New scientific publication on carcinogenicity of methylene chloride
In December 2020, a high-level scientific paper evaluating the carcinogenicity of dichloromethane (DCM) in animals and humans was accepted by the journal Regulatory Toxicology and Pharmacology. The peer-reviewed paper is freely available here and as a PDF below. The paper discusses the current information on DCM carcinogenicity in view of a current re-classification proposal for DCM and the most recent assessment by the International Agency for Research on Cancer (IARC).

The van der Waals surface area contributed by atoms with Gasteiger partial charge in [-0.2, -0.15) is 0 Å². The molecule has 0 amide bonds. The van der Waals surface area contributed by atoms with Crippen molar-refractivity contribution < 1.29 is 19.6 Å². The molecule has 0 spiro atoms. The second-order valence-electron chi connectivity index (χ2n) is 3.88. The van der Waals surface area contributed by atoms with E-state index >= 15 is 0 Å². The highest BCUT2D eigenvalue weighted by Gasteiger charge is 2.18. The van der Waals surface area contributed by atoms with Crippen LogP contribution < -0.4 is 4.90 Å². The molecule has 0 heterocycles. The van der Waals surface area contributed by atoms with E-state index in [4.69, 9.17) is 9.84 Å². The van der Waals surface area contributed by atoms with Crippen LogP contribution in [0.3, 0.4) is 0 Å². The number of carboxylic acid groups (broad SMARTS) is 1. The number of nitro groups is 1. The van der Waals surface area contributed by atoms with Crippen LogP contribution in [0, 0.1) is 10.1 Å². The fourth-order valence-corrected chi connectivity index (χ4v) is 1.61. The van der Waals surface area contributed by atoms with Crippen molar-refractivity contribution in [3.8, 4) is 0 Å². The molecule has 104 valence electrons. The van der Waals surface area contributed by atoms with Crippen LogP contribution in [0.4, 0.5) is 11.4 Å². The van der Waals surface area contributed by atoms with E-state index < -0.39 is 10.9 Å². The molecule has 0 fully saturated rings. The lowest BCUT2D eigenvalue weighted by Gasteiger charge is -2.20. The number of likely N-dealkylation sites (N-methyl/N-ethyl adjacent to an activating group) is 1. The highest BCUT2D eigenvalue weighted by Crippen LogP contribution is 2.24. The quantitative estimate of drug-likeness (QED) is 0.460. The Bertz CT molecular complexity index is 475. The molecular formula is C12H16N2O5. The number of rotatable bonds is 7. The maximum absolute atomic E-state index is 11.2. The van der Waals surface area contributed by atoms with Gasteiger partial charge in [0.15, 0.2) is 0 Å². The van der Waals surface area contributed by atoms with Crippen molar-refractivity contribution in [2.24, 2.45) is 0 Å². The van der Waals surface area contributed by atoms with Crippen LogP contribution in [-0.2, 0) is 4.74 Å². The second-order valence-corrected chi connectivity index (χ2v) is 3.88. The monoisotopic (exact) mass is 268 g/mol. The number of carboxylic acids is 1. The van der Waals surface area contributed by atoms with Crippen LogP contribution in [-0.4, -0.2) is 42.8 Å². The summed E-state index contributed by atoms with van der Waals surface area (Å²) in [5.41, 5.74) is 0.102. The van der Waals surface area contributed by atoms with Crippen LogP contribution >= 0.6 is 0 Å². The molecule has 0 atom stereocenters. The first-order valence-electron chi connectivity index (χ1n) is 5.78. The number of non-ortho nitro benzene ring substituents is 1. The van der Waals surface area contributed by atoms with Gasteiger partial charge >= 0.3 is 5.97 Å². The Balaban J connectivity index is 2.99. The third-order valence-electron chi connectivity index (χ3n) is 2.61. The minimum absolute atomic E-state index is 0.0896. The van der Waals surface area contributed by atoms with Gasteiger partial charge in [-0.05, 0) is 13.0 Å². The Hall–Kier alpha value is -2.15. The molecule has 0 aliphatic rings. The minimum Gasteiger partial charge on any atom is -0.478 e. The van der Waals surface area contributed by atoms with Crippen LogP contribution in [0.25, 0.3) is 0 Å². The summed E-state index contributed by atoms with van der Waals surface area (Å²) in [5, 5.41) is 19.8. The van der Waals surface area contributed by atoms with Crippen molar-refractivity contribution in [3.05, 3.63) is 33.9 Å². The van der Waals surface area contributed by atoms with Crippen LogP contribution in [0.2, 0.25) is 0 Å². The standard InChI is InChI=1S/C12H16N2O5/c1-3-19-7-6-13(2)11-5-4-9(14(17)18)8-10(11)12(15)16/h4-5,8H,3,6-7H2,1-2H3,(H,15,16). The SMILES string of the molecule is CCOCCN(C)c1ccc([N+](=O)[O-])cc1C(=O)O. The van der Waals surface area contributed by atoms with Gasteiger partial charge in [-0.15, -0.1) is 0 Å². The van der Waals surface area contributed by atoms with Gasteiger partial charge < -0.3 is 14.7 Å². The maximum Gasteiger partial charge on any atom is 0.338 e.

In short, the paper concluded that carcinogenicity studies in rats, mice and hamsters have demonstrated a malignant tumour-inducing potential of DCM only in the mouse (lung and liver) at air concentrations of 1000 - 4000 ppm, whereas human data do not support a conclusion of cancer risk. Dose-dependent toxico-kinetics of DCM suggest that DCM is a threshold carcinogen in mice, initiating carcinogenicity via a biotransformation pathway that becomes relevant only at high exposure concentrations. Rats and hamsters have very low activities of this DCM-metabolising enzyme and humans have even lower activities. Based on these aspects, the mouse is considered a less relevant animal model. As such, the current classification of DCM as a possible human carcinogen category 2 remains appropriate.